how many patients?

World International


You are reading page 2 of how many patients?

Can I ask, when you say you have 8 patients, does that mean you have to do all of the care for those patients ie obs meds ADL's etc or do you have an unqualified helping you with the ADL's?

when i have 8 i work with an assitant wo can do adls, obs, some can do dressings.

i do meds, obs, careplans, mdt, talk to familly, arranged discharge etc, my pt are too dependent for a nurse to do it all.

AZ hopeful

101 Posts

Specializes in ITU, Surg, District & School Nurse.

We have 28 pts on a VERY busy ward, worst in the hospital!

3-4 RNs (3 RNs have 9-10 pts each & 1 RN in charge when available), 2 Healthcare Assistants who are allocated to each ' end' of the ward to help with 14 pts each so we have to fight for their help lol. Plus we are a teaching hospital so we have students who are supernumary. So yes we have to do evrything except obs as a RN

i like my ratio more now than some of yours.

however we may be getting another post on the late shift which would be ver welcome.

how often do u float to another ward to cover a trained post and do u like it when you do. ive done it twice and enjoyed it my load was resonable in a new area and i was supportive and i was replaced with a aux so that they stayed with enough staff


105 Posts

I've never had to float somewhere else, I don't think I would mind for the odd shift, but I have said I wouldn't go to another unit for a month when they wanted me to.

A very busy acute medical ward total 24 patients

On an early it's 2 staff nurses and 1 HCA for 12 patients, we are the only place I've worked where 2 staff nurses work together and share patients.

On a late it's 1 staff nurse and 1 HCA for 12 patients then 1 staff nurse to float and be in charge.

nights 2 staff nurses and 1 HCA for all 24 and we all work together


4 Posts

Specializes in Medical/Surgical.

I am working in acute medical. It is not uncommon to end up to look after 15 patients on your own with no support whatever, an assistant will help if you call for support. Of course than you get the usual discharges/boardings resulting in admissions.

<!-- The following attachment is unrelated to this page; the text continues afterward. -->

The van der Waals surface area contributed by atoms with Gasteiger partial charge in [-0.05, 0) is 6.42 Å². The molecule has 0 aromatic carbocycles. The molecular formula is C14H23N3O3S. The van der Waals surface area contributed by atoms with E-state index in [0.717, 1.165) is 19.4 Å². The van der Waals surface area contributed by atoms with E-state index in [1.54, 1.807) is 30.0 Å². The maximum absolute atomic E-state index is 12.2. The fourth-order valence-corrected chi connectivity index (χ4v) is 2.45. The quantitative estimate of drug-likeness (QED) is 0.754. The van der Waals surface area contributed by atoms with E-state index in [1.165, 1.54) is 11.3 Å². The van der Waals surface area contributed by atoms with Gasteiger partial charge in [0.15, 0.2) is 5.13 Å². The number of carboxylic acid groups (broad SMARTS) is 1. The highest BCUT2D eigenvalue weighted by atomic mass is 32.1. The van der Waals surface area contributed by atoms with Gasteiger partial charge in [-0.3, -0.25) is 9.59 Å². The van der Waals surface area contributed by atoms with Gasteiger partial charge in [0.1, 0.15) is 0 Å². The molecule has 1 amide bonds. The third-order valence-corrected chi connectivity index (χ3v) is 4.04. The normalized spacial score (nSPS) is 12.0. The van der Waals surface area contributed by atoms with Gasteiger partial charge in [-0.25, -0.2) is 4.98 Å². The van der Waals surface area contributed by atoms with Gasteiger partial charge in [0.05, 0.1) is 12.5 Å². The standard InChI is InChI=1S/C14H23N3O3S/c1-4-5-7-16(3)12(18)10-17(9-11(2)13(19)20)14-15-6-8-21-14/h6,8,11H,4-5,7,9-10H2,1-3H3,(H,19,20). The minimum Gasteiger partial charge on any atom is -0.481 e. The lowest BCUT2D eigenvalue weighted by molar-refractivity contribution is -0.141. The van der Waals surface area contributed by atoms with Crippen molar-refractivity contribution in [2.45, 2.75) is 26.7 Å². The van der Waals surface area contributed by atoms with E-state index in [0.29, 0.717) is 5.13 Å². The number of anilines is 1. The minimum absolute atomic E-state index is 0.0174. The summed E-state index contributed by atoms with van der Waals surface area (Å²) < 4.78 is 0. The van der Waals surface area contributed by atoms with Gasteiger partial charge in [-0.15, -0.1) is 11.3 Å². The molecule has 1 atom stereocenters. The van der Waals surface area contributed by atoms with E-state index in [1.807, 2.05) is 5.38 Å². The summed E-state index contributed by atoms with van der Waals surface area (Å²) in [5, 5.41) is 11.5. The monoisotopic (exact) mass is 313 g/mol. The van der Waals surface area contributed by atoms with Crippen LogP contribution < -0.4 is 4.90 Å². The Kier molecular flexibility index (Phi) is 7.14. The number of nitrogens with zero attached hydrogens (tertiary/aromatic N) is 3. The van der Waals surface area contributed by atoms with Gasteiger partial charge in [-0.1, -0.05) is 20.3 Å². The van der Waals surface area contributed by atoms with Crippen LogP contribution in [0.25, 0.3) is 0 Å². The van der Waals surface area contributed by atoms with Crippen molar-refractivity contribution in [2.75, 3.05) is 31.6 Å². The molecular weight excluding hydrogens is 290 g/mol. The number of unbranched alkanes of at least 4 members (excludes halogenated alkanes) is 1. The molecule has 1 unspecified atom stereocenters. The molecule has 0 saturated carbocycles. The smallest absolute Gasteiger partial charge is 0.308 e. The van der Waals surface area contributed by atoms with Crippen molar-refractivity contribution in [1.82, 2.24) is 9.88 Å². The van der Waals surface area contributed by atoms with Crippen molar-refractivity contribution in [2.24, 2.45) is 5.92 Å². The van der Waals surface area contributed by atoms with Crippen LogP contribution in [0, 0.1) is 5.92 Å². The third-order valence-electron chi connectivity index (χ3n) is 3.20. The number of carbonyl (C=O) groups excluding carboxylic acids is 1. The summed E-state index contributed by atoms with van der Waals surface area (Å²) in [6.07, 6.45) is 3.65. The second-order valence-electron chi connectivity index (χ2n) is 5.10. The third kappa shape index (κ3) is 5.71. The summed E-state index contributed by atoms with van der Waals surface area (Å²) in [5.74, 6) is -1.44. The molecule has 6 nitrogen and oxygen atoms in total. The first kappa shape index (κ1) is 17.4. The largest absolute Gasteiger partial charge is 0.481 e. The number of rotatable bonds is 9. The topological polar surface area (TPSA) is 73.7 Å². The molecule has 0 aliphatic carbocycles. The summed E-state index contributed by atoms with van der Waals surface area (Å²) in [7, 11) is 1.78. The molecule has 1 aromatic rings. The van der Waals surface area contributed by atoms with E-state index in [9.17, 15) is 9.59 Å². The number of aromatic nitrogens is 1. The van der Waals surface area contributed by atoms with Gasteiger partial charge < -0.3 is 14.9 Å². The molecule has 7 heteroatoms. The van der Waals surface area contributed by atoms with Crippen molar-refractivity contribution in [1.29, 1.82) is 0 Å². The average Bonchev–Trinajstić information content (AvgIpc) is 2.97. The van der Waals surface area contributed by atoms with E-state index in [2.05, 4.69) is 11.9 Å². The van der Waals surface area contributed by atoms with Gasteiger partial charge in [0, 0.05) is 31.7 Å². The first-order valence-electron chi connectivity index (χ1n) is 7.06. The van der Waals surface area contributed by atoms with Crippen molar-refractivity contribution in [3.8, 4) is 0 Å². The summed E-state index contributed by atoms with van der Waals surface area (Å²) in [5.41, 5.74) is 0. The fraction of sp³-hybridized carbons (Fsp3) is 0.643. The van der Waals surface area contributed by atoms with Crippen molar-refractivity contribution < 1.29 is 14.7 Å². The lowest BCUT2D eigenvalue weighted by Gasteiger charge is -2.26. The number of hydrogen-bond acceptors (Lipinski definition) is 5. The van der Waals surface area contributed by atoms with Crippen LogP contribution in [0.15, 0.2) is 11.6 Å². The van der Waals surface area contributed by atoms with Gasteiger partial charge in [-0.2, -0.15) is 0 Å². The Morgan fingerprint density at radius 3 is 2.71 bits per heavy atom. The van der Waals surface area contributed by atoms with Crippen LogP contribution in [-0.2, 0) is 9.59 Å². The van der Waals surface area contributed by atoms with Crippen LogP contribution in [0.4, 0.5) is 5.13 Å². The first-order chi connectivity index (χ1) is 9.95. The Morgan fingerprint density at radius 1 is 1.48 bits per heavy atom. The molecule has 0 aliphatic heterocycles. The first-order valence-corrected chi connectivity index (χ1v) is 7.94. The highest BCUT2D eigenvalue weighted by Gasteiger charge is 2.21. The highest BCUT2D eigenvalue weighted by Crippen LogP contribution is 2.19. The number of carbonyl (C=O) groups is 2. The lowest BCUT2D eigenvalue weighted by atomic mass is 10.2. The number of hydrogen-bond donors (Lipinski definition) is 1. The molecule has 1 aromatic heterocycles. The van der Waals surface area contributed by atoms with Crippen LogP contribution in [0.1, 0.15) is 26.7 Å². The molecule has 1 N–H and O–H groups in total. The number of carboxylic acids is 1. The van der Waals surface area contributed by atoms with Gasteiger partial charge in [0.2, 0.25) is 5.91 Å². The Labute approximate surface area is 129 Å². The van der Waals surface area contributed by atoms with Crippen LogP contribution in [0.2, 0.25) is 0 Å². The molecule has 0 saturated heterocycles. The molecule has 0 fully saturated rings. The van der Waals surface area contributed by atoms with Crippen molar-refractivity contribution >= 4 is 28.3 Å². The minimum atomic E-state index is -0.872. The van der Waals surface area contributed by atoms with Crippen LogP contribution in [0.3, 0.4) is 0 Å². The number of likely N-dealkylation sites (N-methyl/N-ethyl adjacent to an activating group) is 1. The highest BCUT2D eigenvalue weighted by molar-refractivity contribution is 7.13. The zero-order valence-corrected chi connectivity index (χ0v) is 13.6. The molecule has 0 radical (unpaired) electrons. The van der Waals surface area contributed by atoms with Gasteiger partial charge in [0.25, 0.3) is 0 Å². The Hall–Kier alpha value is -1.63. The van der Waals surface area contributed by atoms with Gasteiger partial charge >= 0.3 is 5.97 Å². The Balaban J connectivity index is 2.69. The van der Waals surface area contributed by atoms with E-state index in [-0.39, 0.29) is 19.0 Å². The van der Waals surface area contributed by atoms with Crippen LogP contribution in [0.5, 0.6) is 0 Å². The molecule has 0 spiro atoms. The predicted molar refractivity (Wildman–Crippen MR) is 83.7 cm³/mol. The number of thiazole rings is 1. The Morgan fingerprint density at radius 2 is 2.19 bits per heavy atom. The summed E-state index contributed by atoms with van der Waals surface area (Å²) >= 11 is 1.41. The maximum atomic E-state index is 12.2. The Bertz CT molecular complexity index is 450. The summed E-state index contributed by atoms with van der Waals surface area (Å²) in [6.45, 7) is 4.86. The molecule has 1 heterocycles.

To keep the story short, it is dangerous in all matters, care planning and delivery are scraping around the basic mark and documentation and Health and Safety went right out of the window!!

So Oreo75 to answer your question, I am sure you are able to cope with nursing and you deliver great care but you get cut down in your efforts by this staffing levels to the point where you can only do whatever you can, perhapst often or most times reacting to care need instead acting/proacting. But please keep in mind that you do the best you can under these circumstances.

There wont be much change to this situation untill the management structure within the NHS will change and NHS management is more focused on care delivery instead of selfpreservation and "Management by Helicopter".

In addition I think nurses need to learn to fight for their causes better and stop hiding behind "no-strike" regulations and vote for industrial action. This should be really on RCN Manager minds!!

You are right to be worried about your career and beeing frustrated. I think the most nurses are. To keep yourself save as possible I suggest you report this, even so it is a common situation. I don't know about your place but we have a "Serious Incident Report" system. I am using this system to report this staffing level and that care delivery is impossible under these circumstances, these reports are official and going up the chain of management as far as HSE or CEO. Inform the duty manager at start of the shift about the shortcommings. In addition I am going to the Senior Charge Nurse and complain about the shift (that is the nice description, you don't like to hear the original version :angryfire). That deals with the legal side of the matter.

Please be adviced!!!! It is needless to say that in the "blame less or blame free" culture of the NHS of today I am not very popular with neither management nor Senior Charge Nurse.


109 Posts

Specializes in Med/surg. ED. Palliative. Geront.

When I worked in surgery i the UK I'd have 8 on days and 12 on nights. One night shift there was a staffing crisis and I had all 24 with 2 unqualifieds. At the end of the shift sometimes the staff would have a group hug just to celebrate the end of a shift that we just scraped though unscathed.

I moved to Canada 2 years ago and have 4 on days and 4 on nights. They're still just as ill, but I can get it all done properly and not feel as if I'm running from crisis to crisis and lucky to get out alive at the end of it. Oh, and I make almost 3 times the money for the same job I did in the UK...

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